Dr. Sundar Jagannath discusses the benefits in progression-free survival and quality of life from newly-approved therapies for patients with multiple myeloma.
Sundar Jagannath, MD
Sundar Jagannath, MD
For patients with multiple myeloma, newly approved therapies have led to impressive gains in terms of both remission and improved quality of life, according to Sundar Jagannath, MD.
“Every time one of these novel agents comes into the treatment of multiple myeloma—if we follow the SEER data—we can actually see that it has an impact on the survival of the patient,” says Jagannath, a professor of Medicine, Hematology and Medical Oncology at Mount Sinai Hospital.
“Moreover, the progression-free survival (PFS) rates are improving. That means a lot of patients are responding to treatment, and they are in remission. When patients are in remission, their quality of life is good, they are more productive, and more patients go to work. These changes are all important, dramatic, and have really changed how patients with multiple myeloma are treated and how they enjoy their lives,” added Jagannath.
The triplet regimen of bortezomib (Velcade), lenalidomide (Revlimid), and dexamethasone has made a significant impact, says Jagannath, especially since it became a standard of care for patients with previously untreated multiple myeloma following the phase III randomized SWOG S0777 trial, results of which were presented at the 2015 Annual Meeting of the American Society of Hematology (ASH).
The study showed that bortezomib, lenalidomide, and dexamethasone resulted in a statistically significant and clinically meaningful improvement in PFS and also an increased overall survival (OS) compared with lenalidomide and dexamethasone alone in previously untreated patients with multiple myeloma without intent for immediate autologous stem cell transplantation.
Daratumumab (Darzalex), elotuzumab (Empliciti), and ixazomib (Ninlaro), all approved by the FDA in November 2015 for previously treated multiple myeloma, are also poised to make an impact in the frontline setting. Checkpoint inhibitors have potential in this space as well, says Jagannath.
In a recent interview, Jagannath discussed the importance of the standardization of a 3-drug regimen for newly diagnosed multiple myeloma, how the regimen may evolve going forward, and other novel agents on the horizon.
What advances in newly diagnosed multiple myeloma have made the most impact on the field thus far?
Jagannath: The treatment of multiple myeloma is changing very rapidly. There are many new drugs coming into the field. There was a pivotal trial reported at the last ASH meeting, which, once and for all, said that 3 drugs were better than 2 drugs for all patients. Typically, we recommend a proteasome inhibitor, such as bortezomib or carfilzomib (Kyprolis), lenalidomide, and dexamethasone. This has become the standard of care for newly diagnosed patients.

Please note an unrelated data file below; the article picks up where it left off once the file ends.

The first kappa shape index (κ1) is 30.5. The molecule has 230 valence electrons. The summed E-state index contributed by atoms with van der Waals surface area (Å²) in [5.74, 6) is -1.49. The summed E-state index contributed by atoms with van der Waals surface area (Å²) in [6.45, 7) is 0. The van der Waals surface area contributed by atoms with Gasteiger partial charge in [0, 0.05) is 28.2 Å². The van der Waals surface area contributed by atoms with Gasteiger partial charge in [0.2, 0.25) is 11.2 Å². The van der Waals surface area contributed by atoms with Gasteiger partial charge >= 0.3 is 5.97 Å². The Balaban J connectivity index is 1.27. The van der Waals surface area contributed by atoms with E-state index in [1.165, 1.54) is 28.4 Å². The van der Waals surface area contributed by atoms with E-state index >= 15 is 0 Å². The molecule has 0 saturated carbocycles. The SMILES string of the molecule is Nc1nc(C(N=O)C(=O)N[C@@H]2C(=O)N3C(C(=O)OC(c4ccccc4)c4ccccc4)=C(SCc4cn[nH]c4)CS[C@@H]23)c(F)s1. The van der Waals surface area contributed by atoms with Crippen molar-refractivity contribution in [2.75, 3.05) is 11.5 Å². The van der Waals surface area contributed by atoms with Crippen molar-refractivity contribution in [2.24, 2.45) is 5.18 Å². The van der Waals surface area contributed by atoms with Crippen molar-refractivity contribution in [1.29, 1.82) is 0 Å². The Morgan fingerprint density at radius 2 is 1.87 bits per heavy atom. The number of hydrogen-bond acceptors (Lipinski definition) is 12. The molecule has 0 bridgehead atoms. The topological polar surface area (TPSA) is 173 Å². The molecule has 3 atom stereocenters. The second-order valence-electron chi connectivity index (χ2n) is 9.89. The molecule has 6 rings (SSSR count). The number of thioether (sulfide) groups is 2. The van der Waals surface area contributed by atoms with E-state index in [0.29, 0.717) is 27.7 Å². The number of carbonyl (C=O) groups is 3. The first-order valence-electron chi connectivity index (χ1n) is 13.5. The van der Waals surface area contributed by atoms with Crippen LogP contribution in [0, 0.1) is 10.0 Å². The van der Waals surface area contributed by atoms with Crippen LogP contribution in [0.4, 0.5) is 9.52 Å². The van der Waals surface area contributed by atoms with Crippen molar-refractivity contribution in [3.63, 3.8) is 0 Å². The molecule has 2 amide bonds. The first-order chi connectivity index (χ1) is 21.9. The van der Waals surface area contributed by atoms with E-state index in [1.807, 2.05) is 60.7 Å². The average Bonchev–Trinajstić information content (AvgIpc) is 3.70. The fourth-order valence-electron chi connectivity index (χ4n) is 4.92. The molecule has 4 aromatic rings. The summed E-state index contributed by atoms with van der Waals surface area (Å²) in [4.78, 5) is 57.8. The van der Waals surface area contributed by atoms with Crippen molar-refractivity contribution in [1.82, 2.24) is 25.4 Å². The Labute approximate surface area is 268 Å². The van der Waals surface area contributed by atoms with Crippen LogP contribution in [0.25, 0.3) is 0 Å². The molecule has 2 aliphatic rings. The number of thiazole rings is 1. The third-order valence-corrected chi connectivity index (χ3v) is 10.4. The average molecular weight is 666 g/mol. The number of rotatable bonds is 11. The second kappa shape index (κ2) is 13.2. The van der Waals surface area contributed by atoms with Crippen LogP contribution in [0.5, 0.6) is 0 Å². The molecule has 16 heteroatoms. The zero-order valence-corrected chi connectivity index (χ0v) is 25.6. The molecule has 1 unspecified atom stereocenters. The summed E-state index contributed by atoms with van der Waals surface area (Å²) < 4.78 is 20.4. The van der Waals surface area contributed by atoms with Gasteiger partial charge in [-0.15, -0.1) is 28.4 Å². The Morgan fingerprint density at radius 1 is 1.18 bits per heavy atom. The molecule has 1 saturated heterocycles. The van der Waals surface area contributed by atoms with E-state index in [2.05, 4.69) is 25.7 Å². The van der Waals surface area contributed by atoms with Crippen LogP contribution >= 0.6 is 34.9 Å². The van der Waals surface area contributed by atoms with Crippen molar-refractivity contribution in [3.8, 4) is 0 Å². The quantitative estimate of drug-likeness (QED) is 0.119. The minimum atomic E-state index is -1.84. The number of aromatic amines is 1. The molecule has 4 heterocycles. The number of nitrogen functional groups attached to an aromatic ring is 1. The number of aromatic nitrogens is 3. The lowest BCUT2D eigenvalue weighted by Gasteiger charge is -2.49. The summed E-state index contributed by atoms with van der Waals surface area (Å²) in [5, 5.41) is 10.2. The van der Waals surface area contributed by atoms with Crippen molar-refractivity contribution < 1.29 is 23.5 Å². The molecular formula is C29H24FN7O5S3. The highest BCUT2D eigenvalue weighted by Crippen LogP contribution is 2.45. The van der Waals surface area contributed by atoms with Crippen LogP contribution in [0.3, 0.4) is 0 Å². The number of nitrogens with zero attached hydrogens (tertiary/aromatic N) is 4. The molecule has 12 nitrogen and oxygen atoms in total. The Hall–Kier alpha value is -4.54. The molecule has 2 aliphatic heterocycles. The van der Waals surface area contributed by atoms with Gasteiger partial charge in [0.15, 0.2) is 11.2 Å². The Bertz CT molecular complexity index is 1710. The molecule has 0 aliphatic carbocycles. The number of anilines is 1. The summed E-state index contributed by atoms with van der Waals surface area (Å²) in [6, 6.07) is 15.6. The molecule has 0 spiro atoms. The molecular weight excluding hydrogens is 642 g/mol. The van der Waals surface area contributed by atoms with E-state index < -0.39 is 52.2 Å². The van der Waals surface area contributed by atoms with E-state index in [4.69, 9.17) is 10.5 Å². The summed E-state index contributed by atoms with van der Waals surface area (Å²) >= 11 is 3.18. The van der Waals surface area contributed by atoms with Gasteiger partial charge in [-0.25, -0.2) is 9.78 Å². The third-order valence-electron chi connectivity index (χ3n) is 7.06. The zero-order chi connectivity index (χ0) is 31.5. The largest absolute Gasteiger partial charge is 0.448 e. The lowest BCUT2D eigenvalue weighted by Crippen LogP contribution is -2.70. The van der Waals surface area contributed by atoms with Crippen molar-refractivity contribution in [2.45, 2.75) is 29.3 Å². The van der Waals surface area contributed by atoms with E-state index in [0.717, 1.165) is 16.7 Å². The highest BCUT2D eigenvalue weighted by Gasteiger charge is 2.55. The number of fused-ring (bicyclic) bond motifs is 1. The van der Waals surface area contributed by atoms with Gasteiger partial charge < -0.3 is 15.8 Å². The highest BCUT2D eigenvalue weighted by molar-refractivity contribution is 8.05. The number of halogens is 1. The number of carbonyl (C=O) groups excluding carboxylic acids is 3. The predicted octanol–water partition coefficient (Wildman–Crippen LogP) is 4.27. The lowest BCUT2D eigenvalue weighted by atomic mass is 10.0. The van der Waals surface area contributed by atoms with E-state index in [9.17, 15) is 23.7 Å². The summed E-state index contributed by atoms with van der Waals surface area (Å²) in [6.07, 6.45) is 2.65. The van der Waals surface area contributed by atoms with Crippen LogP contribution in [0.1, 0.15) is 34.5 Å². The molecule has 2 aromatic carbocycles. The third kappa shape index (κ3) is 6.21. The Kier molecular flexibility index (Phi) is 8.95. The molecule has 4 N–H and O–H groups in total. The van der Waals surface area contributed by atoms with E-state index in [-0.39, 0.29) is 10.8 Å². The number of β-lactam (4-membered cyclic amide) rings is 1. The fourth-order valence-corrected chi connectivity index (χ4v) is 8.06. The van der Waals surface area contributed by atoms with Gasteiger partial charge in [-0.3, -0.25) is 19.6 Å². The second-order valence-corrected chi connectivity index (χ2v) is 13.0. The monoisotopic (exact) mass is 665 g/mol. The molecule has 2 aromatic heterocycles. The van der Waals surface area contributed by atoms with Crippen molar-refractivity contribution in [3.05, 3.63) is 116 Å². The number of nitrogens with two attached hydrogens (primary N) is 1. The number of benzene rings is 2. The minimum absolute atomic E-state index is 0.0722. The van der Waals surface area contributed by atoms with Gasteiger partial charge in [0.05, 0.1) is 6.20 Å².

This standard makes it easier for physicians, because they no longer have to go through a complicated algorithm of a good-risk/poor-risk patient, looking at cytogenetics, FISH (fluorescence in situ hybridization), and so on. What is also important is that the 3-drug regimen not only increased the response rate and depth of response, but there was improvement in the PFS. Surprisingly, it even had an impact on OS. Therefore, choosing the best treatment upfront becomes very important.
Is this standard 3-drug regimen here to stay, or will that evolve also?
The pipeline is very robust, so I am sure that, in a year or so, we may even include different drugs in the frontline combination—especially monoclonal antibodies—such as the anti-CD38 agents daratumumab and elotuzumab.
All of these are being investigated in frontline in randomized trials. We will be eagerly awaiting these results. We will have the findings regarding the combinations of elotuzumab/lenalidomide/dexamethasone, as well as the oral proteasome inhibitor ixazomib with lenalidomide and dexamethasone. Over the next few years, the treatment of the patient with newly diagnosed myeloma will be evolving. One thing that is certain is that 3 drugs will be better than 2.
At this time, are there any patients who should not receive a 3-drug regimen in the upfront setting?
In clinical trials, evidence-based medicine will say that 3 drugs are better than 2. However, there are certain mitigating circumstances in which the choice of therapy will depend on how the patient presents. For patients presenting with renal impairment, there are challenges in using lenalidomide. It may be better to use thalidomide instead.
Likewise, with frail patients, you may not want to use all 3 drugs; you may use a 2-drug approach and dose adjustments may be required. There are circumstances where a 3-drug combination with the same 3 drugs we are recommending now—bortezomib, lenalidomide, and dexamethasone—may not be ideal.
What novel agents or approaches do you see on the horizon?
It is an exciting time. I am especially excited about the use of monoclonal antibodies and immunotherapy in patients with newly diagnosed multiple myeloma. Monoclonal antibodies and novel immunotherapy approaches may overcome mutational burden in the cancer cells, or drug resistance in the cancer cells.
Patients we have traditionally considered as high risk and difficult to treat could potentially have improved outcomes. In this regard, daratumumab and elotuzumab have a lot of potential. Checkpoint inhibitors are always being investigated in the advanced setting. If those trials are positive, they may move into the upfront setting. My feeling is that immunology is poised to play a major role in the treatment of multiple myeloma. The impact is not only going to be in relapsed myeloma; the impact will be felt in patients newly diagnosed with multiple myeloma.